What is considered as the first of the Court’s decisions in this new path was the case of United States v. Cruikshank [1876]. Here the court decided that ordinary private rights were not under federal protection except as against State interference. Chief Justice Morrison R. Waite opined, “ . . . (14th amendment) adds nothing to the rights of one citizen as against another. It simply furnishes a federal guaranty against any encroachment by the States upon the fundamental rights which belong to every citizen as a member of society. . . “

    The 1883 the Civil Rights Cases the court declared void the Civil Rights Acts of 1875. This law, the last serious effort of the Radicals to establish civil equality for Negroes, had provided that all persons, regardless of race, were entitled to “. . . the full and equal enjoyment of the accommodations, advantages, facilities and privileges of inns, public conveyances on land or water, theatres and other places of public amusement. . . . “ Justice Bradley in his opinion pointed out that the 14th Amendment was “ . . . . prohibitory on the States,” but not upon private individuals. The Amendment thus clearly prohibited invasion by State action of certain private rights, but Bradley continued “ . . . Individual invasion of individual rights is not the subject-matter of the amendment. . . “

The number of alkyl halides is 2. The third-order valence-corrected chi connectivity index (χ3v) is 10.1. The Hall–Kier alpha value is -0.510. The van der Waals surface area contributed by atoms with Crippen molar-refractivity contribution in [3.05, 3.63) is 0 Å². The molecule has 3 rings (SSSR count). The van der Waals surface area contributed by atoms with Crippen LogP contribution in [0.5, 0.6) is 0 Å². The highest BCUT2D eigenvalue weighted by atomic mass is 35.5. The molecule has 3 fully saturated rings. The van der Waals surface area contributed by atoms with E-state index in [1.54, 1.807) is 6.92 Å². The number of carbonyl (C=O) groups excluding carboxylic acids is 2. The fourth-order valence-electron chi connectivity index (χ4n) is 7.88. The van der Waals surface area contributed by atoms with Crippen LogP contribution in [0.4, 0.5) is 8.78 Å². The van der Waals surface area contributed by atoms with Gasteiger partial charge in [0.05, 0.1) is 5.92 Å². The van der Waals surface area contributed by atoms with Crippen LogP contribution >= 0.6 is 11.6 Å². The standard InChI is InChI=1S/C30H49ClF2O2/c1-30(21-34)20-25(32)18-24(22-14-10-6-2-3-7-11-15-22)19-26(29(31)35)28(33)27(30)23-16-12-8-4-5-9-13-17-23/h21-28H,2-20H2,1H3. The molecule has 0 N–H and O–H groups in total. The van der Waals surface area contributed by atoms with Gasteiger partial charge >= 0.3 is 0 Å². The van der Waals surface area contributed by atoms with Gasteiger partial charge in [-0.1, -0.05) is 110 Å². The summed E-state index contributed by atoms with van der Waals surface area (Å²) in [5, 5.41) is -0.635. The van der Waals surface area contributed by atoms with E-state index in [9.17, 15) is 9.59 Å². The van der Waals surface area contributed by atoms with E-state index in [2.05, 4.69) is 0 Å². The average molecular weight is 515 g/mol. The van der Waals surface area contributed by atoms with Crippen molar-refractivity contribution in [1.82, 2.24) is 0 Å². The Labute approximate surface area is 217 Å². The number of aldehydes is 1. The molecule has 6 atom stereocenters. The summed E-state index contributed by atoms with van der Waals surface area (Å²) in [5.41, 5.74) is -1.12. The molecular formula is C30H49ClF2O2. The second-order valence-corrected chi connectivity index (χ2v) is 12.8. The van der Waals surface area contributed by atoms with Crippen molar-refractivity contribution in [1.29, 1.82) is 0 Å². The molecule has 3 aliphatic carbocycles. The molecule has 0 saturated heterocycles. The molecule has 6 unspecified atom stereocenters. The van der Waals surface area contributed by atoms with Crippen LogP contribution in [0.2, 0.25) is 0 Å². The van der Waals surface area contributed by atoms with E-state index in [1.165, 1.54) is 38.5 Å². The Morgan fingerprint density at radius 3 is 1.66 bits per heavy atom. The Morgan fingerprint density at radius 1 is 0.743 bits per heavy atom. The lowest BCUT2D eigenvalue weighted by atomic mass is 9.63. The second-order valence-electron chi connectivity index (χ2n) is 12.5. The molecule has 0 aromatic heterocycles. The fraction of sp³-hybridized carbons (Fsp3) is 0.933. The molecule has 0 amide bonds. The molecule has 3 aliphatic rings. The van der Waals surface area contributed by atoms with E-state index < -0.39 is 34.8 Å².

In effect this opinion served notice that the federal government could not lawfully protect the Negro against the discrimination which private individuals might choose to exercise against him. Was this a change from the Reconstruction period? Certainly. Could it be considered as a lessening of protection for the Negro relative to the Reconstruction period? Certainly.

    However, it should be kept in mind that relative to the period from ratification to the initiation of the war, it is an increasing of federal intervention into the affairs of the States. That is, the Bill of Rights was singularly applied to the federal government and not to the States until the application of the 14th Amendment in 1868.
    References :